Cultural stereotypes are why many women avoid working on large, commercial fishing vessels
Cultural stereotypes in the fishing industry are part of the reason most women work on land, performing jobs that are considered 'female. Lidia Gonzáles decided to challenge these social perceptions by choosing to become an officer on a large fishing vessel. She spent six months near the Falkland Islands on her last trip.
Lidia says she always liked sailing and fishing, so it wasn't a huge leap for her to join the profession. It is rare for young women to become officers on large vessels and Lidia was aided by the EU-supported REDMAR project run by the Galician non-profit FUNDAMAR foundation,
The foundation helps women obtain the professional training needed to work on board these vessels. FUNDAMAR was able to put Lidia in touch with a commercial fishing company which eventually took her on.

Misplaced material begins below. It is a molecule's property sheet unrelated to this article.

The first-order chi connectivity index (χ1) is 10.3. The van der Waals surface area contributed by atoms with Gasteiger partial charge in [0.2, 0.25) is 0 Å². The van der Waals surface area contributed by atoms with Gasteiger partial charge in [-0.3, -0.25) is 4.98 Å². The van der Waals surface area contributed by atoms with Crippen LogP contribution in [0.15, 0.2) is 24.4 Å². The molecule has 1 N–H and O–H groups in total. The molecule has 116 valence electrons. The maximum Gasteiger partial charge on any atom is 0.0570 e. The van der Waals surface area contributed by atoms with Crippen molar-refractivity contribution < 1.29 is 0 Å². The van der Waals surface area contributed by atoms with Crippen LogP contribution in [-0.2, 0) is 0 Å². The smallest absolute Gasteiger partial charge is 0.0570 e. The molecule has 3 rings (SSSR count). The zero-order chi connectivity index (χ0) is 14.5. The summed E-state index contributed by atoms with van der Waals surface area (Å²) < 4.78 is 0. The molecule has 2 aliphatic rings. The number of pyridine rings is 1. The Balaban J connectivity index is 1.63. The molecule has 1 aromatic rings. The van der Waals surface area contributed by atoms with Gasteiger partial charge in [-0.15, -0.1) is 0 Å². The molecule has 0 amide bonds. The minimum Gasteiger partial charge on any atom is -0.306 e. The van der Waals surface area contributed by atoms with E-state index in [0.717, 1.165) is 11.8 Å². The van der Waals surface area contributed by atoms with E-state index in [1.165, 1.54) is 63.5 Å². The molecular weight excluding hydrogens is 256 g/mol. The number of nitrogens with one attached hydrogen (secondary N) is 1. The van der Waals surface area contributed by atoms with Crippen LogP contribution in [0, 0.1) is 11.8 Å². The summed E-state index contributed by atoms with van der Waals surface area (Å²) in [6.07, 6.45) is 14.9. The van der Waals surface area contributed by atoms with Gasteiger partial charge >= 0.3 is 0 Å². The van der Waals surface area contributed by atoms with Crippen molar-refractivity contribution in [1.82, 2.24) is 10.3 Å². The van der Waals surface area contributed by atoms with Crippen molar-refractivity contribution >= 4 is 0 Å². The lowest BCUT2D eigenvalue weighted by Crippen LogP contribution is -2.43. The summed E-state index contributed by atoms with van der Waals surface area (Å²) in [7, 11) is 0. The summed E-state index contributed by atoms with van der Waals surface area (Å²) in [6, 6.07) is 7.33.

Lidia says she expected a hard time from the all-male crew of 40 men during her Atlantic fishing trip - but she was pleasantly surprised to find her male colleagues professional treated her with respect.
She thinks former stereotypes about traditionally 'male' or 'female' jobs are in many ways obsolete.
"The generational change is starting to influence opinion," she says. "There’s greater understanding of the fact that women must be allowed on board, otherwise the industry will not be able to replace people taking retirement."
Lidia is now training to become a captain and believes women are more than capable of doing difficult jobs which take them away from home for months at a time - although one day she says she'd like to take a break and start a family.